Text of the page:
Faust Museum

The Alchemist’s Laboratory Of Doctor Faust

A journey back in time to the Renaissance:
Visit our alchemy laboratory virtually

Virtual tour of our alchemy laboratory in the newly designed exhibition of the Faust Museum

This is how you navigate in the virtual alchemy laboratory of the Faust Museum:

By clicking on the rings, you can move around the room and zoom in on exhibits, pictures and texts.

The enlarged illustrations on the walls (16th century woodcuts) depict work in a Renaissance alchemy laboratory and the copperplate engravings show allegorical representations of chemical processes (artist: Matthäus Merian the Elder, 1593-1650).
The illustrations are taken from the alchemical work “Atalanta Fugiens”, written by Michael Maier (1569-1622), physician and alchemist.

The exhibits correspond to the materials and instruments commonly used in an alchemy laboratory in Faust‘s time. They were made available by Dr. Rainer Werthmann (Kassel), the co-curator of the alchemy exhibition, and Mr. Gerhard Zück (Faust Pharmacy Knittlingen).

In the large display case at the front of the laboratory, you can see original flasks with distilling helmets (alembics) and laboratory vessels from the 16th century that are part of the Wittenberg alchemy discovery. The digital view allows a close-up inspection that would not be possible if the display case were closed on site (these exhibits are now back at the Landesmuseum Halle).

“… this makes the Wittenberg alchemical find one of the most scientifically significant of its kind in Central Europe.”

Dr Denise Roth, Museum Director

„We have found Faust‘s laboratory!“

In 2014, the Faust Museum/Faust Archive team was visited by a delegation from the State Museum of Prehistory in Halle. Archaeologists, historians and chemists had announced themselves with a breakthrough: „We have found Faust‘s alchemy laboratory!“ Thanks to this initial contact, a wonderful cooperation with one of Germany‘s most renowned museums was born. And: through this cooperation, unique archaeological finds came to Knittlingen!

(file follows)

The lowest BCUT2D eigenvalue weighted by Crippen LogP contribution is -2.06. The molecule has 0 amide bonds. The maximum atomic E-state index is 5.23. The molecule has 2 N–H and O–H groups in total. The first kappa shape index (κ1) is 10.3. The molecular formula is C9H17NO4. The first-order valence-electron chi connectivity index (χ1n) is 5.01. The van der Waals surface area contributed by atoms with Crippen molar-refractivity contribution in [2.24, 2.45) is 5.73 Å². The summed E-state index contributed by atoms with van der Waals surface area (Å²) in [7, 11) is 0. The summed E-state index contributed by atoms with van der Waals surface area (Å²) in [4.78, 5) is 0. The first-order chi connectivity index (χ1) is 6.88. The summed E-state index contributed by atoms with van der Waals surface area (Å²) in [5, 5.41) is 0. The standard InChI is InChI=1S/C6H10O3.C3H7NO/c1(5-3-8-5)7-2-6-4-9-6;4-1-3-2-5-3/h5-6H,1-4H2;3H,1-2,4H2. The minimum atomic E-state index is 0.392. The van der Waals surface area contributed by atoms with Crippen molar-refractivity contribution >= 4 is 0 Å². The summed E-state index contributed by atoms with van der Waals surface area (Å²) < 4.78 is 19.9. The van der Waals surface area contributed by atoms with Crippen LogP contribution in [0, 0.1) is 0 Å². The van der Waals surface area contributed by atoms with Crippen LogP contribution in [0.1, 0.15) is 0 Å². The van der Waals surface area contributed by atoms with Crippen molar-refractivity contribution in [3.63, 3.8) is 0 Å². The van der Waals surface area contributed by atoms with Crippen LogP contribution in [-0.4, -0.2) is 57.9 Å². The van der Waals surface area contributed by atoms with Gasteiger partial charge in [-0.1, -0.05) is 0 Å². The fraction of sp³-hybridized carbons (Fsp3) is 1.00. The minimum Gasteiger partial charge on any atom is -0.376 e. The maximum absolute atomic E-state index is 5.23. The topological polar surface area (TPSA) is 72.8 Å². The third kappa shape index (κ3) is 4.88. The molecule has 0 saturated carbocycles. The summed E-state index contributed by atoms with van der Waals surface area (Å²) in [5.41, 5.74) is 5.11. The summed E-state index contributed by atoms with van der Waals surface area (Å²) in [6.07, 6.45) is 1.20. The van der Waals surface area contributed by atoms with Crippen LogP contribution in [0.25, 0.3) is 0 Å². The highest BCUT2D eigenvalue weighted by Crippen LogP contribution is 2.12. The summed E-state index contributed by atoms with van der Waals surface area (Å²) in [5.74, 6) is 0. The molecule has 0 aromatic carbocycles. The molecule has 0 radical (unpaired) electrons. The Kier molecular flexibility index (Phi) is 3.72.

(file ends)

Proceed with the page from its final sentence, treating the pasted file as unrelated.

In fact, during excavations on the grounds of the Franciscan monastery in Wittenberg in 2012, the waste pit of an alchemy laboratory was discovered. It was located on the north wall of the church under a staircase and near the former monastery kitchen. Among other things, the stylistic classification of the existing utility glass suggests that it dates from around 1570 (late 16th to first half of the 17th century). At this time, the monastery had already been dissolved and the sovereign allocated the rooms for other uses. It is possible that a laboratory technician produced pharmaceutical raw materials on behalf of the prince-elector.

Since the historical Faust, Johann Georg Faust, is also presumed to have been staying in Wittenberg, the Knittlingen alchemist and mage could indeed have worked in this laboratory.

In 2015, a major conference followed on the subject of alchemy in the Renaissance in general and the Wittenberg discovery in particular. The director of the Faust Museum, Dr Denise Roth, was invited to speak about the legend-making of the Faust myth and its path to modernity and was able to use this opportunity to establish diverse contacts with colleagues and possible cooperation partners – not least with the curators and management team of the museum in Halle.